Our one day trip in Suphan Buri was short and sweet but it made our bellies full of food and love - Parita Nobthai of @thecrafthumpy
In May, I went on a family trip to visit my aunt in Suphan Buri, Thailand. For those of you who may not be familiar with this province, it is a 1 hour and 45 minute drive north of Bangkok, provided the traffic is flowing freely.
Most of the province is built around rice farming, as it is mostly lower-lying river plains which that make this place wonderful for freshwater fish and river prawns. We visited the popular 100-year old Samchook สามชุก market, located on the Tha Chin River near the centre of town.
The Samchook market has its own unique character with Thai traditional wooden townhouses lined in front with stores that offer a variety of goods from clothes, household items, food, drinks, sweets and fresh ingredients. Fresh food markets are like heaven for me, with plenty of tasty snacks to try and no matter which stall you buy them from, they are always delicious. I got lost in the market for an hour with the seemingly endless line of shops and different pathways to follow. I ended up buying 3kg of Salid fish. When I am in Australia, I usually get frozen Salid fish and cook it at home. If you deep fry the fish, it becomes very crispy and is a perfect to eat with rice.
After we did our fair share of shopping, we ended up heading to my aunt’s home in Suphan Buri. She has a number of beautifully crafted Thai traditional wooden houses surrounded by paddy fields which is open to the Tha Chin riverfront. The ambience was stunning despite the temperature soaring to almost 39°C.
My aunt prepared three dishes for us, two entrees and one dessert. We didn’t cook too much as we planned to visit a nearby restaurant, which is famous for its river prawns, which we were all craving. I helped her cook fish cakes or what my mum calls “Pla Hed” which means mushroom fish. Even if there is no mushrooms in the ingredients, it’s believed that Pla Hed is a Khmer word meaning marinated meat with curry paste, which is then made into a small ball and deep fried. The fish we normally uses for this dish is Clown Knife Fish which is mixed with red curry paste, a pinch of salt, some sugar and sliced snake beans.
Next, we moved on to satay pork skewers. The marinade we used for these satay pork skewers was her family’s secret recipe, handed down from her grandparents who used to run a stall at the 100 Year Markets. The marinated pork satay skewer were so soft and tender. I liked our cooking instrument, a rectangular stove made especially for cooking satay skewers over coals. We ate the skewers with a peanut sauce and Arjad อาจาด, which is a mix of white vinegar, sugar, salt and water with sliced cucumber, red onions and chopped chilli on top.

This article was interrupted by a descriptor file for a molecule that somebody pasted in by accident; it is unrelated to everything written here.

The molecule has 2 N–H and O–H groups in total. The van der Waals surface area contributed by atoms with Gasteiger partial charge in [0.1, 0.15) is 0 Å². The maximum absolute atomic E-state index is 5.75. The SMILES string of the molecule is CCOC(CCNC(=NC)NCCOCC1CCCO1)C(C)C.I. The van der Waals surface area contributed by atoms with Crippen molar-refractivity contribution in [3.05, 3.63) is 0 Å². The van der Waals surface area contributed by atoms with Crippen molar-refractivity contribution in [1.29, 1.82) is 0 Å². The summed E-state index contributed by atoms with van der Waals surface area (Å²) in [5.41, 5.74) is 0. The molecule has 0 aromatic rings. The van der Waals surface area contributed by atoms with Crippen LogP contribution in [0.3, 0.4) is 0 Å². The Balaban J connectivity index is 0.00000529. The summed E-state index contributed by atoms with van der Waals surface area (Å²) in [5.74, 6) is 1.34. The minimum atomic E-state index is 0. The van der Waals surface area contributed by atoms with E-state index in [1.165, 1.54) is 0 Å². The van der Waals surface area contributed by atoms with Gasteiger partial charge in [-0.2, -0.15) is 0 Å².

For dessert we ate Nam Khang Sai น้ำแข็งใส, which is my mum’s favourite dessert ever since she was a child. It’s also my favourite kind of dessert which I bought when I was in high school. It’s so refreshing and gives you plenty of energy to survive the hot days in Thailand. The recipe for this dish is so simple, all you need is some ice cubes, a loaf of bread diced into about 1 inch in size, Hale’s Blue Boy for topping (Sala Flavour is recommended) and then it’s finished with condensed milk. The secret is my aunt’s magical ice crushing machine which you can turn ice blocks into a soft and fluffy snowflake texture.
Our one day trip in Suphan Buri was short and sweet but it made our bellies full of food and love. All meals were cooked with fresh ingredients found locally at the markets. It is so lovely to catch up with family and relatives, eat homemade food that I grew up with. I realise how much I miss this place, it’s so good to be home again.
Have a great day!
Parita Nobthai runs The Craft Humpy
"a homely place where you can get beautiful handcrafted gifts directly from the maker"
Check out her amazing work here!
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